i) There is frequently one normative narrative that occurs around the topic of race. This normative narrative is that children are innocent, and that they do not see colour. This is demonstrated throughout the self stories about race written by Andrea P, Sara T, and myself. In all three of the self stories we all had different experiences, yet they were all very similar. As stated in Sara’s self story “[w]e are all the same, I never knew there was a difference”. This speaks to the childhood innocence I discussed in my self story when I stated that “prior to this I did not recognize the different skin colours within my own family.” Children recognize the subtle differences in skin colour, although I believe this occurs subconsciously. Children must be taught to treat those with different skin colour then themselves differently.
The idea that children do not understand the complexity of the significance that skin colour bares on ones status in society, is perfectly demonstrated in Andrea’s self story when she says “in México, everyone has mixed skin colour, but the darker the skin, the more you can get racialized or bullied as a kid or even as an adult.” In Andrea’s story her father racialized her best friend because she had darker skin. Andrea did not even take into consideration the colour of the girls skin, when she decided they would be friends, she decided purely on the fact that the girl was nice to her. This continues to prove the point that “children do not see colour”. Obviously children can see the difference in skin colour, although that does not effect how they treat that person unless they have been taught to treat that person differently. Children are innocent, until they are taught differently. I believe all three of these three self stories share the same normative narrative about race.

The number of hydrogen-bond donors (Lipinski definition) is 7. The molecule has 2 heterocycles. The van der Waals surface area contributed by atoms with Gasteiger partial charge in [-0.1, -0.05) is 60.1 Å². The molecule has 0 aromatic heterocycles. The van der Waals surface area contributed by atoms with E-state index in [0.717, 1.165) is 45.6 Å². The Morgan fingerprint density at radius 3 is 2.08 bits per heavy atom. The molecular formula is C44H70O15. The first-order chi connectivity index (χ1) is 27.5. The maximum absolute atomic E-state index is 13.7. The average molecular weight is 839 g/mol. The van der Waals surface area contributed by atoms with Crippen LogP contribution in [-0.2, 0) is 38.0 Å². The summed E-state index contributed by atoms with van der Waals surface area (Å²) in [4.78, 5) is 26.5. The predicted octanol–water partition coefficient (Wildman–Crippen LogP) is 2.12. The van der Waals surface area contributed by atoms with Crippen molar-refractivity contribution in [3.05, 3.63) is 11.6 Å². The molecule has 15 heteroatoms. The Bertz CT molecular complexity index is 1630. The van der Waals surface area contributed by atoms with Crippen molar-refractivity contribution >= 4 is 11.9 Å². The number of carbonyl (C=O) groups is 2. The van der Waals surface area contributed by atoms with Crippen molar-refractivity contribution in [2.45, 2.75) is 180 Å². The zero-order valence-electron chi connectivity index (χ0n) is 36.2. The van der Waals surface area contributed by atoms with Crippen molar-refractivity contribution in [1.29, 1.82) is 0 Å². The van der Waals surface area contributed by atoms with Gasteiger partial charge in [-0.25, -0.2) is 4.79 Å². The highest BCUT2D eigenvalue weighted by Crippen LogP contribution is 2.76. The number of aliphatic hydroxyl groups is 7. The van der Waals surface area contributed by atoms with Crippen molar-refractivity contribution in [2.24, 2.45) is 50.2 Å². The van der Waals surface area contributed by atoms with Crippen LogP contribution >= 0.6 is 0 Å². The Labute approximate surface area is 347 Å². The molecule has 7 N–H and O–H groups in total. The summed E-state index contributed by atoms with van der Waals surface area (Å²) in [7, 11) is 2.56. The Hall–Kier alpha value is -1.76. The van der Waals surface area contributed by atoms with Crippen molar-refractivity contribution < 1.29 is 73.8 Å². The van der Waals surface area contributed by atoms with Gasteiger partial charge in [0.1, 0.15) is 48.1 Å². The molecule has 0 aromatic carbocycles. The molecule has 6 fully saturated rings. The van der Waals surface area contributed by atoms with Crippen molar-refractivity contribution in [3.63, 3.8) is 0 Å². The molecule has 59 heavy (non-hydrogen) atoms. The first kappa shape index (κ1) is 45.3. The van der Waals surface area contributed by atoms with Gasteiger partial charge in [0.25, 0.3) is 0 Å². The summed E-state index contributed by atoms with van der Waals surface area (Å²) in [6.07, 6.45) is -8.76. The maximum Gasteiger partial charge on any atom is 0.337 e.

ii) Sean after reading the story Sean shared about his encounter with race in his family, I started to see similarities between our two stories. Even though our stories are drastically different both still challenge the same common normative narratives about race in Canada. Some of the similarities between our stories are that we both have family members who have different skin colour then us, our family members faced diversity and racism growing up, and until we were told otherwise we were unaware of the differences between skin colour. Sean says in his self story that “television would have shown me that people with different skin colour existed, although perhaps I did not notice or care.” (Sean, 2018) As children grow up they develop mannerisms from those they see around them. Children pick up on the slightest differences of body language. As they see the differences of how adults interact with people of different races they start to see differences of how to act. Children will treat everyone the same, until they are shown that you can treat others differently.
For those who did not read the article Parents angry Montreal Teachers Wore Headdresses on 1st day of School this article was about how some teachers at a school in Montreal made a poor decision of wearing headdresses, and using headdresses in a way of helping students identify which class they would be in. I feel that the teachers had the right idea of trying to incorporate Indigenous culture into the classroom right from the first day of school, although I do believe that the teachers had poor follow through of their idea. “[I] felt kind of awful telling my nervous kids about how disrespectful it was, all the while hoping they like their new school!” (Enos, 2016) This quote helps reinforce how children are a clean slate. In this quote if the children had not been told that this was an inappropriate activity, the children would not have known any better. I am by no means saying not to educate your children, it is a crucial aspect of raising kids. Although this just goes to show how you choose to explain complicated topics, such as race, effects how your children grow up and who they become.
There are plenty of normative narratives that surround race. The only way to change these normative narratives are to effect change in the next generation. As educators we need to teach children, that yes everyone is equal, that skin colour does not matter, and slowly the normative narratives will change.